Scientists confirm pair of skeletons are from same early hominin species
Separate skeletons suggested to be from different early hominin species are, in fact, from the same species, a team of anthropologists has concluded in a comprehensive analysis of remains first discovered a decade ago.
The research appears in a special issue of the journal PaleoAnthropology and is part of a series of articles that offers the most comprehensive accounting to date of Australopithecus sediba (A. sediba), a hominin species discovered in South Africa in 2008.
The fossil site of Malapa in the Cradle of Humankind, South Africa yielded two partial skeletons: a juvenile male individual—Malapa Hominin 1 (MH1)—and an adult female (MH2); each is more complete than the famous "Lucy" specimen from Ethiopia. The discovery of Malapa was made by Lee Berger, a professor in the Evolutionary Studies Institute at the University of the Witwatersrand in South Africa, who, with colleagues, dated the site to just under two million years old. They named a new hominin species, Australopithecus sediba, based on MH1 and MH2.
Over the past decade, researchers have been piecing together these skeletons; the culmination of their work appears in PaleoAnthropology, co-edited by New York University anthropologist Scott Williams and Dartmouth College anthropologist Jeremy DeSilva. The issue's nine papers, which analyze 135 fossils, outline A. sediba's skull, vertebral column, thorax, pelvis, upper limb, hand, and lower limb as well as its body proportions and walking mechanics.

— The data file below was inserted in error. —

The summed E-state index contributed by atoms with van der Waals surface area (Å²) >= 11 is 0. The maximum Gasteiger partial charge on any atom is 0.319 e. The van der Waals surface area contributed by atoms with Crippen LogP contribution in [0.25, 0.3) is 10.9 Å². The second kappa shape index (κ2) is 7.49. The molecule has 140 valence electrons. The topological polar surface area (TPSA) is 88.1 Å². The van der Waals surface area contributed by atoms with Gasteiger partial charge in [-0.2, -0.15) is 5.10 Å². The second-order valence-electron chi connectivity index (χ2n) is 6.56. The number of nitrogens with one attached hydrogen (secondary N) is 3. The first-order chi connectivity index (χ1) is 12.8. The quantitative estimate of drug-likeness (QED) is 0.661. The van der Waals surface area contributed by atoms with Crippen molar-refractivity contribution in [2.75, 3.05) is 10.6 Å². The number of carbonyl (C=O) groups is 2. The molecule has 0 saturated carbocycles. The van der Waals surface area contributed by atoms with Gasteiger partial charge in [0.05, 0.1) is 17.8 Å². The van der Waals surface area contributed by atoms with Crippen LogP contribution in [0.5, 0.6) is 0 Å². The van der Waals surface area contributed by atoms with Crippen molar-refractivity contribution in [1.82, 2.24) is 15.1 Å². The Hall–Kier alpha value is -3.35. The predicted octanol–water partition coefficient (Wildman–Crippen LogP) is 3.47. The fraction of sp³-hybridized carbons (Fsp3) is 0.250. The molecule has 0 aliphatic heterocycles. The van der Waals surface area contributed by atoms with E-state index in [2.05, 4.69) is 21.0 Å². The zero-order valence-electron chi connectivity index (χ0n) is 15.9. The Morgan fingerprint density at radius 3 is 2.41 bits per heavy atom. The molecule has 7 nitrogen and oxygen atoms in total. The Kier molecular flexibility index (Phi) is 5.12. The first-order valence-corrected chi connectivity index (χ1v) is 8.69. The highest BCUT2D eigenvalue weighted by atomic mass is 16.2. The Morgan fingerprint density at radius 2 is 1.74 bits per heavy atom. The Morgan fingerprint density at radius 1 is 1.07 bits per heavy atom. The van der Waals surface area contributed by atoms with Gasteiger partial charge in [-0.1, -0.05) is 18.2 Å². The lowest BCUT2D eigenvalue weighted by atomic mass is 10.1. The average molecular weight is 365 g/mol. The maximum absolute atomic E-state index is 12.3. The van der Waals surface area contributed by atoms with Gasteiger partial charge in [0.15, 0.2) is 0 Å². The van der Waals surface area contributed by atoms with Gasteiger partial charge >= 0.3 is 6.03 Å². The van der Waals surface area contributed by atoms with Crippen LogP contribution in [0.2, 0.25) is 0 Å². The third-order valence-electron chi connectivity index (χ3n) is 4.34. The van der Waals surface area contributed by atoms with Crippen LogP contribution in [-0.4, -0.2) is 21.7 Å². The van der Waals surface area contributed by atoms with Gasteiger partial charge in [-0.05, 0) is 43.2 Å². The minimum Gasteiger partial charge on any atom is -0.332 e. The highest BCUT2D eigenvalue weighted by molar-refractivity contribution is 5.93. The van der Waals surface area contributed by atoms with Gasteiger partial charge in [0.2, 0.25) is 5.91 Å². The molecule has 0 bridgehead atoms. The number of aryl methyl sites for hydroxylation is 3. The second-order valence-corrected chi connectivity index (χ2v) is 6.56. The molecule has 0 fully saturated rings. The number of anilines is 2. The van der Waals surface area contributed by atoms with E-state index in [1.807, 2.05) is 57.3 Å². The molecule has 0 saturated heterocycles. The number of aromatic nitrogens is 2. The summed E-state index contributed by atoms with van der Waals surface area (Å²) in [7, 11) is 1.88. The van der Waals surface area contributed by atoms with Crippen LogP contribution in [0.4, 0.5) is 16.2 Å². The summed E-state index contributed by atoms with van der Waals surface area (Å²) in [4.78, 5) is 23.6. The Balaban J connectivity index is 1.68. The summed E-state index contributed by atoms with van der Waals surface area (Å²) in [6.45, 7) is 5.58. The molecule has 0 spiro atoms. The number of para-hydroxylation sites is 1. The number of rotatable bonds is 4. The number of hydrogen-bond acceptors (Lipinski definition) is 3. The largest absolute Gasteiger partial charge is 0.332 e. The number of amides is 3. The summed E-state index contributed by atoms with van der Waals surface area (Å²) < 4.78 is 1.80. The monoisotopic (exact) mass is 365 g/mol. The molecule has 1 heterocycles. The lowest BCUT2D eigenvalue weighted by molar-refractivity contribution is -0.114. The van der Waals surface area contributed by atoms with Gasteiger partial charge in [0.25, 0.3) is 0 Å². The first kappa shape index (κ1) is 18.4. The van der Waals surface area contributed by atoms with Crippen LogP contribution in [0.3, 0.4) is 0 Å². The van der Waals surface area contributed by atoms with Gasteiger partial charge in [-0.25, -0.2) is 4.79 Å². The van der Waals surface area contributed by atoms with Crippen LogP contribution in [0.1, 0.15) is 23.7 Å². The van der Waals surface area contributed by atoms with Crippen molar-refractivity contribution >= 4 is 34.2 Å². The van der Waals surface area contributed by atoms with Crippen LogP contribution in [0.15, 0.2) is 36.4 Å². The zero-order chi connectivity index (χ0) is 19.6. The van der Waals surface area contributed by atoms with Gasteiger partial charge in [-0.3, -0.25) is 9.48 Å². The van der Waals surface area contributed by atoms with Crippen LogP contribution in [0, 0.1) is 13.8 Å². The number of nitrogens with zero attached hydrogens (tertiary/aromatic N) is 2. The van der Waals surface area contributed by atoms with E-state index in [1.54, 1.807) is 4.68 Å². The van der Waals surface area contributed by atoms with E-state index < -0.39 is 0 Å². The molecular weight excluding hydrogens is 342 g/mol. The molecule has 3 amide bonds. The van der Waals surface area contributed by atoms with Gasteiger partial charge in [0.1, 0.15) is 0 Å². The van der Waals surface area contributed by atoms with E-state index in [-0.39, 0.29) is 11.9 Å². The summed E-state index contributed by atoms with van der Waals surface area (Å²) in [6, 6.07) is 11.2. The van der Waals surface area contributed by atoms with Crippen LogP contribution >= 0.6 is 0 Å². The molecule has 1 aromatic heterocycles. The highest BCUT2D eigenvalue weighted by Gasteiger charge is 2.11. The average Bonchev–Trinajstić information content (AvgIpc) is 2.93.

The papers' consensus is that A. sediba is a unique species distinct from both A. africanus, with which it shares a close geographic proximity, and from early members of the genus Homo (e.g., H. habilis) in both East and South Africa, but that it shares features with both groups, suggesting a close evolutionary relationship.
"Our interpretations in the papers suggest that A. sediba was adapted to terrestrial bipedalism, but also spent significant time climbing in trees, perhaps for foraging and protection from predators," says Williams, whose research in the issue centered on the axial skeleton (vertebrae, ribs, and sternum). "This larger picture sheds light on the lifeways of A. sediba and also on a major transition in hominin evolution, that of the largely ape-like species included broadly in the genus Australopithecus to the earliest members of our own genus, Homo."
A few years ago, a separate research group posited that the hominin fossils at Malapa belonged to two different species—in part due to differences in their lumbar vertebrae. However, an analysis by Williams and his colleagues, including two Ph.D. candidates in anthropology at NYU, Jennifer Eyre and Thomas Prang, indicates that both are from A. sediba and that distinctions are due to age.
"The differences in these vertebrae can simply be attributed to their developmental age differences: the juvenile individual's vertebrae have not yet completed growth, whereas the adult's vertebra growth is complete," he explains. "As it happens, the two Homo erectus skeletons we have are juveniles, so MH1 looks more similar to them because it too is a juvenile."